Essy’s Carriage House Restaurant

4030 Lee Highway, Arlington, 703-525-7899, www.essyscarriagehouse.com

Cherrydale residents Janet and Essy Saedi know three-quarters of the patrons who come through their doors. “We know what they drink, we know what they are going to order and we can suggest things we know they’ll like,” Janet says. “We are like the Arlington Cheers. It’s where everybody knows your name.”

Essy purchased the restaurant with a partner in 1975, and later bought him out. In 1980, he redecorated the space, adding fresh flowers and quiet music, along with new dishes, including house-butchered meats and wild salmon.  

The clientele does skew older, and many regulars have celebrated their 90th birthdays over the kitchen’s signature crab cakes, Janet says. But as more families with young children move into the neighborhood, a new generation is now discovering Essy’s.


Peking Gourmet Inn

6029 Leesburg Pike, 703-671-8088; www.pekinggourmet.com

When Bob Tsui’s grandfather Eddie arrived in the U.S. from Hong Kong in the late ’60s, he told his wife, Yuk Yung, “I don’t know what we’re going to do, but we’ll figure it out.”  Restaurants were the solution. And, as it turned out, a hard habit to break.

Years later, Eddie tried to retire after running a Polynesian restaurant called South Pacific in the Parkington Shopping Center (now Ballston Common Mall). But it wasn’t long before he was itching to open a new place. This time he wanted to focus on Northern Chinese cuisine, and he wanted a direct hand in everything, from farming specialty produce to crafting his own sauces.

Peking Gourmet Inn opened in 1975, fulfilling that wish. Today, it’s in the hands of second- and third- generation family members. Bob joined his aunt Lily Tsui Lee and father, George, in the inn’s ownership in 2011; his cousin Deborah Lee became part-owner in 2013. The family also owns and operates a hydroponic farm in Purcellville that grows spring onions and other vegetables exclusively for the restaurant.

Like those onions, Peking Gourmet Inn prefers to cultivate its own staff. Everyone on the management team started out as servers, and several chefs have worked in the kitchen for decades. “People ask about expanding and franchising, but we can’t just hire a chef off the street,” Bob explains. “Their experience in our kitchen is what makes everything come out right. Consistency is very important.”

Every Chinese New Year, the kitchen debuts a few new dishes (last year’s firecracker shrimp was a huge hit). But most customers come for traditional cuisine, including the restaurant’s namesake duck. Peking Gourmet Inn cooks 65,000 birds every year, including 10,000 in December alone.


Mario’s Pizza House

3322 Wilson Blvd., Arlington, 703-243-2381; 2847 Gallows Road, Falls Church, 703-205-0444, www.mariospizzahouse.com

Don’t let the name on the Mario’s sign fool you. “This place is about Joe and Lefty,” says Tony Hassan, a partial owner since 2008 who bought Mario’s outright in 2013.

He’s talking about Joe Williams and “Lefty” Lindsey, who have been working side-by-side at the Virginia Square eatery for nearly a half-century. Both have menu items named after them. And they seldom miss a day’s work.

“It’s the smiles on my customers’ faces [that motivate me],” says Williams, a D.C. resident whose signature pizza is topped with barbeque pork and onions.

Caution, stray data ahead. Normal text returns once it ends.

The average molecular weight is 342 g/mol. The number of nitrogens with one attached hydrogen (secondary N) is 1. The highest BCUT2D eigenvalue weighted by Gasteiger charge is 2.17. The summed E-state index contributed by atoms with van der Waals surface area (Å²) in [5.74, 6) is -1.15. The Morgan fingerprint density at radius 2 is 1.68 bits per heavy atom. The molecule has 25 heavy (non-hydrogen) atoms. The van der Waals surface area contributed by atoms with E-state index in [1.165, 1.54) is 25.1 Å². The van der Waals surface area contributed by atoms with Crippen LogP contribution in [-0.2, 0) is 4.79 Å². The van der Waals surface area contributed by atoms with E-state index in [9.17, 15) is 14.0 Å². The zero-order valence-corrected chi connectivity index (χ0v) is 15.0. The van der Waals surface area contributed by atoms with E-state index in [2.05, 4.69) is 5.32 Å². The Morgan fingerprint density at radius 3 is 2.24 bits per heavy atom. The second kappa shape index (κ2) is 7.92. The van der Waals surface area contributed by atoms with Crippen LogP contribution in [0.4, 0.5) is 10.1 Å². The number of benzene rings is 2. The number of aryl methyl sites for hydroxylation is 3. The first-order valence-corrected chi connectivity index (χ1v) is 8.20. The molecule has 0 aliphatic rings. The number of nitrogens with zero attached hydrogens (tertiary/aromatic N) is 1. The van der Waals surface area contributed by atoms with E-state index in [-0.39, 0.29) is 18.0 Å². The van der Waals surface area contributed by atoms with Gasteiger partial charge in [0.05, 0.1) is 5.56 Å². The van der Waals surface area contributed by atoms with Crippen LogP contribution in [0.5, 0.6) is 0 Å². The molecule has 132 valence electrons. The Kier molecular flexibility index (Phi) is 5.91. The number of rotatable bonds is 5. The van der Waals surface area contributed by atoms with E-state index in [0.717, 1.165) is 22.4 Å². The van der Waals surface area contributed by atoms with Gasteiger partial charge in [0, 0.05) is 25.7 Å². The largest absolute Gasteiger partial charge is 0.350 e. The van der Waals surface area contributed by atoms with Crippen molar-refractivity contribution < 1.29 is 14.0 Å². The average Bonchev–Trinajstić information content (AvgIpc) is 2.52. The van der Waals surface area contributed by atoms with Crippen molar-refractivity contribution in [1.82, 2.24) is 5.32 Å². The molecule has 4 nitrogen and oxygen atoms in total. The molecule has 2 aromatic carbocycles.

Lindsey, who commutes daily from Centreville, says it’s worth the drive to see folks who grew up in the area now bringing in their kids and grandkids for a bite. His namesake steak-and-cheese (The Lefty Special) is laden with coleslaw, pickles and provolone.

Though the duo have cultivated a serious fan base over the years, Hassan, who also owns RedZone Grill in Fairfax and a second Mario’s location in Falls Church, says that the growing competition in Clarendon and Ballston hasn’t gone unheeded. He’s considering adding seafood to the menu.

Jessica Strelitz still has—and uses—her original Whitlow’s mug from 2000. Follow her @jstrelitz on Twitter.

 

More Oldie Goodies

JV’s Restaurant (circa 1947), 6666 Arlington Blvd., Falls Church, www.jvsrestaurant.com. The restaurant-bar features nightly live music and a kitchen that serves meatloaf until 1 a.m.

Rocco’s Italian (circa 1977), 1357 Chain Bridge Road, McLean, www.roccositalian.com. The Juliano family makes everything from family recipes—from the four-layer meat lasagna to the baked eggplant parmigiana.

Bentley’s (circa 1982), 6654 Arlington Blvd., Falls Church, www.bentleysfallschurch.com. Breakfast is the draw here, from potato pancakes and Virginia ham to more than a dozen omelet options.

Faccia Luna (circa 1993), 2909 Wilson Blvd., Arlington, www.faccialuna.com. The Clarendon trattoria serves pizza, pasta and sandwiches, plus half-priced wine on Tuesdays.

Red Hot & Blue (circa 1988), 1600 Wilson Blvd., Arlington, www.redhotandblue.com. The original location of what is now a national franchise is a great stop for Memphis-style ribs, finished on the grill.

Mark’s Duck House (circa 1985), 6184-A Arlington Blvd., Falls Church, www.marksduckhouse.com. In addition to the namesake fowl, Mark’s serves Hong Kong-style dim sum daily.

Anthony’s Restaurant (circa 1972), 3000 Annandale Road, Falls Church, www.anthonysrestaurantva.com. The Yianiarrakis family recently relocated from their original spot at 300 West Broad St. in Falls Church, but their New York-style pizza and Greek specialties haven’t changed.

Frozen Dairy Bar & Boardwalk Pizza (circa 1950), 6641 Arlington Blvd., Falls Church, www.fdbpizza.com. Get your summer fix with Milwaukee-style frozen custard, pizza by the slice and funnel-cake fries. At press time, the restaurant was remodeling with plans to reopen in early 2015.